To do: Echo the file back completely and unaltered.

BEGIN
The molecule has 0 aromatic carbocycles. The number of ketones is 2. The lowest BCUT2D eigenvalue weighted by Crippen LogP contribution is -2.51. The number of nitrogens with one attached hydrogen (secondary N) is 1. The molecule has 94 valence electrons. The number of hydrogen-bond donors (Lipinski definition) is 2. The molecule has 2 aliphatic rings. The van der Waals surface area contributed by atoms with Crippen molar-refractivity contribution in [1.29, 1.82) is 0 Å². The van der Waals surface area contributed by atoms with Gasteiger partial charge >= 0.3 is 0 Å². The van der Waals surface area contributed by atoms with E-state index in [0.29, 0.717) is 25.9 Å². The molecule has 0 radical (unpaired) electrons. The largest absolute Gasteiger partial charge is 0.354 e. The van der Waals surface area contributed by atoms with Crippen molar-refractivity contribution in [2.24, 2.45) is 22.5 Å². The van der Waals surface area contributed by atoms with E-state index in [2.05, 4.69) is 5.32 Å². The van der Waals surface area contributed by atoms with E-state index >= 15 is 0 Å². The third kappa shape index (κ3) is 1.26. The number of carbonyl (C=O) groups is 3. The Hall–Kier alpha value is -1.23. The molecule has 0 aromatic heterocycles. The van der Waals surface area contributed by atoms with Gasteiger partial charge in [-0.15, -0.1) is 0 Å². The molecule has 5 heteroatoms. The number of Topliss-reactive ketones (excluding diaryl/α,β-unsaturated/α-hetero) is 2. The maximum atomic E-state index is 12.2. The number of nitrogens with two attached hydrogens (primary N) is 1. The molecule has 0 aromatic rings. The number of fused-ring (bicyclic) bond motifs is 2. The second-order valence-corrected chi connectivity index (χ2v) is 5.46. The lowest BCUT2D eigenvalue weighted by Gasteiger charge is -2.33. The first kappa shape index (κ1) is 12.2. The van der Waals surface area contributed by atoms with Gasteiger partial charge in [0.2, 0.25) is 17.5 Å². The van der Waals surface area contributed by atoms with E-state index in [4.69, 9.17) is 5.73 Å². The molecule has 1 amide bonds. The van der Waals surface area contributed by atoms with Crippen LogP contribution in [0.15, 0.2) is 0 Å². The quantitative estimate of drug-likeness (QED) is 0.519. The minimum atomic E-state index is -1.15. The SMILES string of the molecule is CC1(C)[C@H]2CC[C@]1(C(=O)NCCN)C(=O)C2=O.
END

The molecule has 0 aromatic carbocycles. The number of ketones is 2. The lowest BCUT2D eigenvalue weighted by Crippen LogP contribution is -2.51. The number of nitrogens with one attached hydrogen (secondary N) is 1. The molecule has 94 valence electrons. The number of hydrogen-bond donors (Lipinski definition) is 2. The molecule has 2 aliphatic rings. The van der Waals surface area contributed by atoms with Crippen molar-refractivity contribution in [1.29, 1.82) is 0 Å². The van der Waals surface area contributed by atoms with Gasteiger partial charge >= 0.3 is 0 Å². The van der Waals surface area contributed by atoms with E-state index in [0.29, 0.717) is 25.9 Å². The molecule has 0 radical (unpaired) electrons. The largest absolute Gasteiger partial charge is 0.354 e. The van der Waals surface area contributed by atoms with Crippen molar-refractivity contribution in [2.24, 2.45) is 22.5 Å². The van der Waals surface area contributed by atoms with E-state index in [2.05, 4.69) is 5.32 Å². The van der Waals surface area contributed by atoms with E-state index >= 15 is 0 Å². The third kappa shape index (κ3) is 1.26. The number of carbonyl (C=O) groups is 3. The Hall–Kier alpha value is -1.23. The molecule has 0 aromatic heterocycles. The van der Waals surface area contributed by atoms with Gasteiger partial charge in [-0.15, -0.1) is 0 Å². The molecule has 5 heteroatoms. The number of Topliss-reactive ketones (excluding diaryl/α,β-unsaturated/α-hetero) is 2. The maximum atomic E-state index is 12.2. The number of nitrogens with two attached hydrogens (primary N) is 1. The molecule has 0 aromatic rings. The number of fused-ring (bicyclic) bond motifs is 2. The second-order valence-corrected chi connectivity index (χ2v) is 5.46. The lowest BCUT2D eigenvalue weighted by Gasteiger charge is -2.33. The first kappa shape index (κ1) is 12.2. The van der Waals surface area contributed by atoms with Gasteiger partial charge in [0.2, 0.25) is 17.5 Å². The van der Waals surface area contributed by atoms with E-state index in [4.69, 9.17) is 5.73 Å². The molecule has 1 amide bonds. The van der Waals surface area contributed by atoms with Crippen LogP contribution in [0.15, 0.2) is 0 Å². The quantitative estimate of drug-likeness (QED) is 0.519. The minimum atomic E-state index is -1.15. The SMILES string of the molecule is CC1(C)[C@H]2CC[C@]1(C(=O)NCCN)C(=O)C2=O.